Teaching Children To Read

Teach reading at home
A fun & easy learning to read program
 

Language activities for childrenButterflies - developing language skills

Kids language skills

The first three years of a child’s life is the critical time for language learning. Children are ‘hard-wired’ to learn language. If a child is completely deprived of language during these early years the language neural-developmental pathways in the temporal lobe will not develop. Without these pathways, the ability to recognise and comprehend language and to form speech will diminish.

The key to giving your child the best chance of becoming a successful reader is to provide experiences that will build an understanding of language and knowledge of the world around them.

Language activites for children Language activities for children   Language activities for children Language activities for children

These language activity cards are great teaching tools to help children build early language skills. They increase vocabulary, promote language development and strengthen communications skills. An activity guide with each set offers lots of ideas, games and activities to make learning fun. Use these language cards to assist with the development of expressive and receptive language skills, the ability to speak, listen and comprehend language is critical for later reading success. To buy these language activity cards click here:
Smethport Photo Language Cards Categories
Smethport Photo Language Cards Nouns
Smethport Photo Language Cards Actions
Smethport Photo Language Cards Opposites


Language activities to promote communication skills: 

How to promote kids language skills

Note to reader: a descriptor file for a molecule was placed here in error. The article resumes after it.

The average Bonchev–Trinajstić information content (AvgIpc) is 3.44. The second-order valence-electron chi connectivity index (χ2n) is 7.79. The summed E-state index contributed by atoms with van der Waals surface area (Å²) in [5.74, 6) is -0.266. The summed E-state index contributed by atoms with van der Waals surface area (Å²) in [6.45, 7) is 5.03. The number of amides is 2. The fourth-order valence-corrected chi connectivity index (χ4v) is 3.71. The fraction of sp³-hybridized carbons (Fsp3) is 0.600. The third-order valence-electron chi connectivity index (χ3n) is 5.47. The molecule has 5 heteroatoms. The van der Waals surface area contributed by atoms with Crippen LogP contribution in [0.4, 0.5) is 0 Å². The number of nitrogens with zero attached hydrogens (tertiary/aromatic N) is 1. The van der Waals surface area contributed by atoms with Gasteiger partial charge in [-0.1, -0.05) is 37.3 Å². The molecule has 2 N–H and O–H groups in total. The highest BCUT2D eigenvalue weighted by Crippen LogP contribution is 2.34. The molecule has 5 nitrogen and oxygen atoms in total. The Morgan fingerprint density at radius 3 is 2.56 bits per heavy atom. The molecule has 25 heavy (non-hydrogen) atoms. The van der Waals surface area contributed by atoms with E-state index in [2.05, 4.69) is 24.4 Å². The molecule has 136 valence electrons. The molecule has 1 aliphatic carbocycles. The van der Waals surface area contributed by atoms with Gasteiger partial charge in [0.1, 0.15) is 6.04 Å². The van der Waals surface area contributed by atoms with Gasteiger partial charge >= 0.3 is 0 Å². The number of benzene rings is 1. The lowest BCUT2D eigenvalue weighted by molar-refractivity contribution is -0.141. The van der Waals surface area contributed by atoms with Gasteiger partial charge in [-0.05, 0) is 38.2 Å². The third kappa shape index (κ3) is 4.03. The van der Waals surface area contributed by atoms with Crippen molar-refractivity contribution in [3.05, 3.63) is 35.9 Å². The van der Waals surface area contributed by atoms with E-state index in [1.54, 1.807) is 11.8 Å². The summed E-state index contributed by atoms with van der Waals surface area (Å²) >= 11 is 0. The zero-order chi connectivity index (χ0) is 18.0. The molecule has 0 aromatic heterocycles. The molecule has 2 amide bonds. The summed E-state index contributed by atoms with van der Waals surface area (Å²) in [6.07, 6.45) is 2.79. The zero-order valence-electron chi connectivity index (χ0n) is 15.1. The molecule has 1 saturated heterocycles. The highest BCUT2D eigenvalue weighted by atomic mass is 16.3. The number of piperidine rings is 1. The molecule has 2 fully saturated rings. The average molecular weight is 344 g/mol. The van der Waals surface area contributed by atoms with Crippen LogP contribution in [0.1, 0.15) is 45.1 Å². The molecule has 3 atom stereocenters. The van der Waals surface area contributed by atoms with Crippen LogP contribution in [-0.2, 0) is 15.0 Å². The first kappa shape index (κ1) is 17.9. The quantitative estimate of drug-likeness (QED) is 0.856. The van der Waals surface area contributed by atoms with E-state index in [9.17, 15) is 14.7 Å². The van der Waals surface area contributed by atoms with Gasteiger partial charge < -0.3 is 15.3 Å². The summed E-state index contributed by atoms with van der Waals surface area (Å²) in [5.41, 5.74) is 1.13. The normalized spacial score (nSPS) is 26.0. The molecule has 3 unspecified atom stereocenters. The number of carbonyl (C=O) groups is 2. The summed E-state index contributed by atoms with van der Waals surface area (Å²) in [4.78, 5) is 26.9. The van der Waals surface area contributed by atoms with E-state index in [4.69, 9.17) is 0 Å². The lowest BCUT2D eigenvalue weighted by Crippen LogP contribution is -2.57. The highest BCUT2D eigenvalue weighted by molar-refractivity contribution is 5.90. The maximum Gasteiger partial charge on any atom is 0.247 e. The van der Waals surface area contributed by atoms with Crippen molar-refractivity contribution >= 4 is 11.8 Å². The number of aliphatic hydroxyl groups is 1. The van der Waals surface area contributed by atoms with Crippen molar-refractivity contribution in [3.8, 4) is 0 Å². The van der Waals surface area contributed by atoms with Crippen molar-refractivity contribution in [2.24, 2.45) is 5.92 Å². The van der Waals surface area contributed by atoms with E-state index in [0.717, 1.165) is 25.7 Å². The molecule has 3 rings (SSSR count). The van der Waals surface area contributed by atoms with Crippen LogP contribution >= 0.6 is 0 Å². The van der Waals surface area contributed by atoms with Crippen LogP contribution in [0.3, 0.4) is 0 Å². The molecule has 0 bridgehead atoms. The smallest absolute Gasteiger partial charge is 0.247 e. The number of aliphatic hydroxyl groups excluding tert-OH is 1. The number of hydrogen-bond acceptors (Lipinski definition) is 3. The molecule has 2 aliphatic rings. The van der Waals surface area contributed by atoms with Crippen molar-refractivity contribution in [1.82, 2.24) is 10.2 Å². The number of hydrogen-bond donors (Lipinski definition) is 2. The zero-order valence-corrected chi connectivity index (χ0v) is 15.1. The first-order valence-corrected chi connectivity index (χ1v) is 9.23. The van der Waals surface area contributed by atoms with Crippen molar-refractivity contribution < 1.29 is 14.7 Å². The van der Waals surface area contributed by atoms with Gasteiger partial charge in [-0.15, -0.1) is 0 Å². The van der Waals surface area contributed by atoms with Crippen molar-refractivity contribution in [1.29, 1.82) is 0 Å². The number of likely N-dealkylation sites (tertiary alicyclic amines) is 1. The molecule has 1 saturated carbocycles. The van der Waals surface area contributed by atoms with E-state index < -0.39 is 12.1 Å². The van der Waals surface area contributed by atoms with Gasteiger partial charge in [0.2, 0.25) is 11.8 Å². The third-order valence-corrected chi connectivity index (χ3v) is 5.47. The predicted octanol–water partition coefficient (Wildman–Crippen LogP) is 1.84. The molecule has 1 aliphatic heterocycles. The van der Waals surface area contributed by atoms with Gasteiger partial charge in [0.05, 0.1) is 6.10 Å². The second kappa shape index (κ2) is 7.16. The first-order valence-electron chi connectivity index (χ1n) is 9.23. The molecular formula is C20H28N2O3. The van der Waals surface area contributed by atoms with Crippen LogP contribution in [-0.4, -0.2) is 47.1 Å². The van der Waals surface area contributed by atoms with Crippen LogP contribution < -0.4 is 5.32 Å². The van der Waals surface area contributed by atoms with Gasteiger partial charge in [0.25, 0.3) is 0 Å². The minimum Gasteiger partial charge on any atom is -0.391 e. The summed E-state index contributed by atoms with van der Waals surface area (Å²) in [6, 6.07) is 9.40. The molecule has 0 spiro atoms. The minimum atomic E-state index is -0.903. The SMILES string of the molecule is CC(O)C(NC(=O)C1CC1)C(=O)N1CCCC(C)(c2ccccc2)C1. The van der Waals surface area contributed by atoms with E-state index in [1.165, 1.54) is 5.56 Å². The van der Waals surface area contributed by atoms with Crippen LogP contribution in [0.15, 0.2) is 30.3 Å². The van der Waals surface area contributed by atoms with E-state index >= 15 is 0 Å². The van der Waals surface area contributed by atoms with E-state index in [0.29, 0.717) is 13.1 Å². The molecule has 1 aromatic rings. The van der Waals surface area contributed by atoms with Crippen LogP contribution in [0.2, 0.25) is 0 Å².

• Talk about what you are doing and what is happening
  • Listen and respond to any language attempts your child makes
  • Model language by speaking clearly
  • Extend their conversations by asking open ended questions such as:
    • How did that happen?
    • What happened next?
    • Why do you think that happened?
  • Sing nursery rhymes and songs with actions
  • Visit new and interesting places and talking about what you see:
    • visit the zoo
    • go camping
    • visit the museum or art gallery
    • head to the beach
    • visit an aged care facility
  • Encourage creative play experiences with dress ups and props
  • Provide toys such as toy telephones, microphones, puppets and musical instruments
  • Encourage performances of concerts or shows
  • Clap out syllables e.g. Vanessa has three claps (Van-ess-a)
  • Encourage your child to speak in complete sentences
  • Allow time for your child to consider their response
  • Discourage others from answering on behalf of your child
  • Encourage them to talk about their artwork
  • Have your child re-tell a favourite story
  • Talk about word relationships e.g. what is another word for good?
  • Encourage your child to pronounce words correctly by repeating the word back in a full sentences e.g. if the child says "I want poon (spoon)", you can respond with "here is a spoon for you".

Language activities to promote listening skills;

How to promote kid's listening skills:

  • Read story books every day
  • Play with puppets
  • Provide opportunities for your child to follow more complex directions e.g. start with one directive: "please put this book on the shelf", followed by two part directives: "please put this book on the shelf and pick out another one", then "please put this book on the shelf, pick out another one and bring it back for us to read".
  • Expose your child to new vocabulary, e.g. have an 'interesting word' of the week
  • Provide more time to talking about the meaning of words

How babies learn language - watch this video

This is a video link to a TED presentation 'The linguistic genius of babies' where Patricia Kuhl discusses how babies learn language. She talks in detail about how our brains acquire language skills necessary for later literacy developmentClick here to watch video... 

What is of particular interest in Patricia’s presentation is the graph showing the difference in the amount of brain development that occurs when an adult socially interacts with the child compared to when the child is exposed to a television monitor or to an audio device. Click here to see video.

 

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